Too often there is a disconnect between the advice of research of scholars on the ground and the international actors and African policymakers themselves, despite their shared goals of positive impacts on social and economic development. The opportunities to leverage the interface and implicit synergies between these three groups of actors, each bringing different assets to development efforts, are multiple. Too often, however, their mandate and work overlap without being connected or coordinated, ultimately to the detriment of development outcomes.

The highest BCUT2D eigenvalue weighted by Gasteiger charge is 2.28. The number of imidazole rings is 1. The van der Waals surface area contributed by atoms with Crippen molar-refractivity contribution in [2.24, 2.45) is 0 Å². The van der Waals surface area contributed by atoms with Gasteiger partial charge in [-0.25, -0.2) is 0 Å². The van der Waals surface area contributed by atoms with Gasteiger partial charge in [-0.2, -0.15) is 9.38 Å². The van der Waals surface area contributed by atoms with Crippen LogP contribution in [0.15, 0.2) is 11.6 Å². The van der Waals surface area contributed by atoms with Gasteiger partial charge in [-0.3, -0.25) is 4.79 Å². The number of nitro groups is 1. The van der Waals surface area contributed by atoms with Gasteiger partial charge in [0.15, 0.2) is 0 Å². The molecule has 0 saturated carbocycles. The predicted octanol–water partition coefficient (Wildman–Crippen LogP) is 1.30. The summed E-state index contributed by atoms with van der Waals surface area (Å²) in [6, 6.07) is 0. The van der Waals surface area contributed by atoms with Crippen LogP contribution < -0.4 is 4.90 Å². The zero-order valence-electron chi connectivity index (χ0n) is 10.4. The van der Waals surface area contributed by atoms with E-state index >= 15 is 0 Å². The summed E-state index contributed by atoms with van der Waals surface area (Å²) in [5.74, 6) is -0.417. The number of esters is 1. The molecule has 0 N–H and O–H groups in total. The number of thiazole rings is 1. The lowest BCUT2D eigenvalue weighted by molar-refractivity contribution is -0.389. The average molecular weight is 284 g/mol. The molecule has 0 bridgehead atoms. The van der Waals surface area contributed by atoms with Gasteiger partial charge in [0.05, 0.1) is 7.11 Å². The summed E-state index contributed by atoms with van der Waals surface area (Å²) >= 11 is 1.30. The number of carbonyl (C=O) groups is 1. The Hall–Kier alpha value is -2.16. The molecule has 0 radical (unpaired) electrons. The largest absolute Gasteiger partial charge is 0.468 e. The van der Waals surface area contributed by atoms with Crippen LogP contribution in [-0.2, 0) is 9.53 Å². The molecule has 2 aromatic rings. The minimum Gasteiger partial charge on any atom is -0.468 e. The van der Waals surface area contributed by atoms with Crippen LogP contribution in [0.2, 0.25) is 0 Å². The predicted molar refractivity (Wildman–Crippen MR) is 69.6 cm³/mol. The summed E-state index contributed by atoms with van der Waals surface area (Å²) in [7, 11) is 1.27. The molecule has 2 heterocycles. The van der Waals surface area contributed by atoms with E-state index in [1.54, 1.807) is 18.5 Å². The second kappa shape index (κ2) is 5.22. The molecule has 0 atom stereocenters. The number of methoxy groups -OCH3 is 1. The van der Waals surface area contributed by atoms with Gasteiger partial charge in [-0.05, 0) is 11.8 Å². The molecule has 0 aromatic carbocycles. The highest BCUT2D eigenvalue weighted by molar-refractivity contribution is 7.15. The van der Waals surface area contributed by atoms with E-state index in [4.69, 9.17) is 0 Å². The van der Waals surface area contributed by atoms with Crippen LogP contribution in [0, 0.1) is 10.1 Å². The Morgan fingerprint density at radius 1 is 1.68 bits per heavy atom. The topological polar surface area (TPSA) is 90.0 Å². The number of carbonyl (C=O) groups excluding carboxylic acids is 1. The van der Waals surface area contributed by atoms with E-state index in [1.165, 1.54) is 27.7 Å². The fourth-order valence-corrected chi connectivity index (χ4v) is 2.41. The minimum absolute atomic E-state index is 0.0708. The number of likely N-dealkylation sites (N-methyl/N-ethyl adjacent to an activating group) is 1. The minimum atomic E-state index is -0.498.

Africa’s infrastructure deficit is well known: It needs $93 billion per year to fill its gap and, due to limited domestic sources, the continent must rely heavily on foreign investments. However, many investors view contributing to African infrastructure projects as risky, meaning that long-term, risk-averse investors such as sovereign wealth funds—which have accumulated almost $6 trillion in assets—to shy away from these projects.